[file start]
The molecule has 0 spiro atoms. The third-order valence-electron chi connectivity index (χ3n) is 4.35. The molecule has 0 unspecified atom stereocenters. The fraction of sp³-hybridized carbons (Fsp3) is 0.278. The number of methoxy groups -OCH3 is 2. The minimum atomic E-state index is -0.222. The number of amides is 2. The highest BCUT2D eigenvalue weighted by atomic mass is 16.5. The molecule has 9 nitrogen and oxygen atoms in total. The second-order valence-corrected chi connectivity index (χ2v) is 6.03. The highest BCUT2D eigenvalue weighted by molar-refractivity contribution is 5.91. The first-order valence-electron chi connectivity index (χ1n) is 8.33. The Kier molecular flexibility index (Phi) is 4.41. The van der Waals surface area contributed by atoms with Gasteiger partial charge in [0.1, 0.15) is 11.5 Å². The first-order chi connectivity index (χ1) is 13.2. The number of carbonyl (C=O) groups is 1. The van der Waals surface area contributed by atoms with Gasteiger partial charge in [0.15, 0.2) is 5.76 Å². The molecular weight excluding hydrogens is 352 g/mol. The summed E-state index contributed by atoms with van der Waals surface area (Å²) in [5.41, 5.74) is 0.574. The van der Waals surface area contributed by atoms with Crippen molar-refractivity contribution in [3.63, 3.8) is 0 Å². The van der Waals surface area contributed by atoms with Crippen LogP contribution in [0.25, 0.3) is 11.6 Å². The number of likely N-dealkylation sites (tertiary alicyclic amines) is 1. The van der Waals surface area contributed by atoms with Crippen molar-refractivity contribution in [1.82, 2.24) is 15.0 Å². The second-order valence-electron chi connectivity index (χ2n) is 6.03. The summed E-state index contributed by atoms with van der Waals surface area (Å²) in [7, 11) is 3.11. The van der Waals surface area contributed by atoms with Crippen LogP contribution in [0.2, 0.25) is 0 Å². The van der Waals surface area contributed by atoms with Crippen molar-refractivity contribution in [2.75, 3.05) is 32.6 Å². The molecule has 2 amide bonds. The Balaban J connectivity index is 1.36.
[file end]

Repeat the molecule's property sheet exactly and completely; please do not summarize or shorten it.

The molecule has 0 spiro atoms. The third-order valence-electron chi connectivity index (χ3n) is 4.35. The molecule has 0 unspecified atom stereocenters. The fraction of sp³-hybridized carbons (Fsp3) is 0.278. The number of methoxy groups -OCH3 is 2. The minimum atomic E-state index is -0.222. The number of amides is 2. The highest BCUT2D eigenvalue weighted by atomic mass is 16.5. The molecule has 9 nitrogen and oxygen atoms in total. The second-order valence-corrected chi connectivity index (χ2v) is 6.03. The highest BCUT2D eigenvalue weighted by molar-refractivity contribution is 5.91. The first-order valence-electron chi connectivity index (χ1n) is 8.33. The Kier molecular flexibility index (Phi) is 4.41. The van der Waals surface area contributed by atoms with Gasteiger partial charge in [0.1, 0.15) is 11.5 Å². The first-order chi connectivity index (χ1) is 13.2. The number of carbonyl (C=O) groups is 1. The van der Waals surface area contributed by atoms with Gasteiger partial charge in [0.15, 0.2) is 5.76 Å². The molecular weight excluding hydrogens is 352 g/mol. The summed E-state index contributed by atoms with van der Waals surface area (Å²) in [5.41, 5.74) is 0.574. The van der Waals surface area contributed by atoms with Crippen molar-refractivity contribution in [3.63, 3.8) is 0 Å². The van der Waals surface area contributed by atoms with Crippen LogP contribution in [0.25, 0.3) is 11.6 Å². The number of likely N-dealkylation sites (tertiary alicyclic amines) is 1. The van der Waals surface area contributed by atoms with Crippen molar-refractivity contribution in [1.82, 2.24) is 15.0 Å². The second-order valence-electron chi connectivity index (χ2n) is 6.03. The summed E-state index contributed by atoms with van der Waals surface area (Å²) in [7, 11) is 3.11. The van der Waals surface area contributed by atoms with Crippen LogP contribution in [0.2, 0.25) is 0 Å². The van der Waals surface area contributed by atoms with Crippen molar-refractivity contribution in [2.75, 3.05) is 32.6 Å². The molecule has 2 amide bonds. The Balaban J connectivity index is 1.36.